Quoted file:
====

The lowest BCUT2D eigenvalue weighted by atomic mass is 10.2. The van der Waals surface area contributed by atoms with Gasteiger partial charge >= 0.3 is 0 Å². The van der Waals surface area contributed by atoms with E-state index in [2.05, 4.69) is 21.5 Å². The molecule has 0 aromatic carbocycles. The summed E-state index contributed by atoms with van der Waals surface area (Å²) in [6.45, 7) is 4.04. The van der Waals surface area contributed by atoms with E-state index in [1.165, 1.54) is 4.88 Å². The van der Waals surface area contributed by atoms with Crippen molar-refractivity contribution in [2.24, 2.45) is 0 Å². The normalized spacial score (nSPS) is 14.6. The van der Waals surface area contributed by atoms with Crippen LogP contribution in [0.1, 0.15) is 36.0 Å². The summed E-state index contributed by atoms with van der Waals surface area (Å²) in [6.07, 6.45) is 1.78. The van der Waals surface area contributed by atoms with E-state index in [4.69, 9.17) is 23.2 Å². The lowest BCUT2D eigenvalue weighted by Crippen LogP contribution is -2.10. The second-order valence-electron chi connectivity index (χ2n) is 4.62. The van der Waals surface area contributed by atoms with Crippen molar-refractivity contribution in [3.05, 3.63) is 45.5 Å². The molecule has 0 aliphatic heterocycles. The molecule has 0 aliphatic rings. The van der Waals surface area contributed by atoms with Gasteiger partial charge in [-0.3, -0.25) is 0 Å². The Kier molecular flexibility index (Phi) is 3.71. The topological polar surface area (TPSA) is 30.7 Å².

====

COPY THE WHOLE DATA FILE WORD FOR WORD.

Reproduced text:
The lowest BCUT2D eigenvalue weighted by atomic mass is 10.2. The van der Waals surface area contributed by atoms with Gasteiger partial charge >= 0.3 is 0 Å². The van der Waals surface area contributed by atoms with E-state index in [2.05, 4.69) is 21.5 Å². The molecule has 0 aromatic carbocycles. The summed E-state index contributed by atoms with van der Waals surface area (Å²) in [6.45, 7) is 4.04. The van der Waals surface area contributed by atoms with E-state index in [1.165, 1.54) is 4.88 Å². The van der Waals surface area contributed by atoms with Crippen molar-refractivity contribution in [2.24, 2.45) is 0 Å². The normalized spacial score (nSPS) is 14.6. The van der Waals surface area contributed by atoms with Crippen LogP contribution in [0.1, 0.15) is 36.0 Å². The summed E-state index contributed by atoms with van der Waals surface area (Å²) in [6.07, 6.45) is 1.78. The van der Waals surface area contributed by atoms with E-state index in [4.69, 9.17) is 23.2 Å². The lowest BCUT2D eigenvalue weighted by Crippen LogP contribution is -2.10. The second-order valence-electron chi connectivity index (χ2n) is 4.62. The van der Waals surface area contributed by atoms with Crippen molar-refractivity contribution in [3.05, 3.63) is 45.5 Å². The molecule has 0 aliphatic heterocycles. The molecule has 0 aliphatic rings. The van der Waals surface area contributed by atoms with Gasteiger partial charge in [-0.3, -0.25) is 0 Å². The Kier molecular flexibility index (Phi) is 3.71. The topological polar surface area (TPSA) is 30.7 Å².